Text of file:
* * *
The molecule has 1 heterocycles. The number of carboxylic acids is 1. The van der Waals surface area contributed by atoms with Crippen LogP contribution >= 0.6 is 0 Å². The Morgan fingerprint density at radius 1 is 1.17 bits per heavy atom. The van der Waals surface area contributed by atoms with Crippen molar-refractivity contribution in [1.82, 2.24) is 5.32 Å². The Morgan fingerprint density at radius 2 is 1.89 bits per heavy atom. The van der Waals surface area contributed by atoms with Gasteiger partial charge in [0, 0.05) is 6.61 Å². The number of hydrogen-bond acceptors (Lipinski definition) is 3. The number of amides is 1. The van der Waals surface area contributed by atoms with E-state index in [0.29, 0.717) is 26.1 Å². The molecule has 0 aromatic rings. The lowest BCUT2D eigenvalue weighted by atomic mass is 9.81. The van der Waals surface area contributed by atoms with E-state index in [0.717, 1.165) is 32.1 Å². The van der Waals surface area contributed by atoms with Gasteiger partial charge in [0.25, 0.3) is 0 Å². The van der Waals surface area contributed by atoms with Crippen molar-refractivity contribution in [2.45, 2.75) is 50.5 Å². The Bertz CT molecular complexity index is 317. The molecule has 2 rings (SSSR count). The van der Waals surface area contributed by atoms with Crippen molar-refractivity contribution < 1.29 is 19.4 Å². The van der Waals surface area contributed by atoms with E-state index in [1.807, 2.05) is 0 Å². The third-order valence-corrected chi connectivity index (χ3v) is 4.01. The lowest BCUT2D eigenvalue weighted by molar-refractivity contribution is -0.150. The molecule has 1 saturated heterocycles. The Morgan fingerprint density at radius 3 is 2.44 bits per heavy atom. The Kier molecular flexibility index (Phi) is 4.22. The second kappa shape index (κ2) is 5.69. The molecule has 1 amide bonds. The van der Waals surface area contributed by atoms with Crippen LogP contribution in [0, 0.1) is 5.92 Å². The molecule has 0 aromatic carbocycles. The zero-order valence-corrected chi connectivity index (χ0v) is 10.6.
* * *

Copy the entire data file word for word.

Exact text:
The molecule has 1 heterocycles. The number of carboxylic acids is 1. The van der Waals surface area contributed by atoms with Crippen LogP contribution >= 0.6 is 0 Å². The Morgan fingerprint density at radius 1 is 1.17 bits per heavy atom. The van der Waals surface area contributed by atoms with Crippen molar-refractivity contribution in [1.82, 2.24) is 5.32 Å². The Morgan fingerprint density at radius 2 is 1.89 bits per heavy atom. The van der Waals surface area contributed by atoms with Gasteiger partial charge in [0, 0.05) is 6.61 Å². The number of hydrogen-bond acceptors (Lipinski definition) is 3. The number of amides is 1. The van der Waals surface area contributed by atoms with E-state index in [0.29, 0.717) is 26.1 Å². The molecule has 0 aromatic rings. The lowest BCUT2D eigenvalue weighted by atomic mass is 9.81. The van der Waals surface area contributed by atoms with E-state index in [0.717, 1.165) is 32.1 Å². The van der Waals surface area contributed by atoms with Gasteiger partial charge in [0.25, 0.3) is 0 Å². The van der Waals surface area contributed by atoms with Crippen molar-refractivity contribution in [2.45, 2.75) is 50.5 Å². The Bertz CT molecular complexity index is 317. The molecule has 2 rings (SSSR count). The van der Waals surface area contributed by atoms with Crippen molar-refractivity contribution < 1.29 is 19.4 Å². The van der Waals surface area contributed by atoms with E-state index in [1.807, 2.05) is 0 Å². The third-order valence-corrected chi connectivity index (χ3v) is 4.01. The lowest BCUT2D eigenvalue weighted by molar-refractivity contribution is -0.150. The molecule has 1 saturated heterocycles. The Morgan fingerprint density at radius 3 is 2.44 bits per heavy atom. The Kier molecular flexibility index (Phi) is 4.22. The second kappa shape index (κ2) is 5.69. The molecule has 1 amide bonds. The van der Waals surface area contributed by atoms with Crippen LogP contribution in [0, 0.1) is 5.92 Å². The molecule has 0 aromatic carbocycles. The zero-order valence-corrected chi connectivity index (χ0v) is 10.6.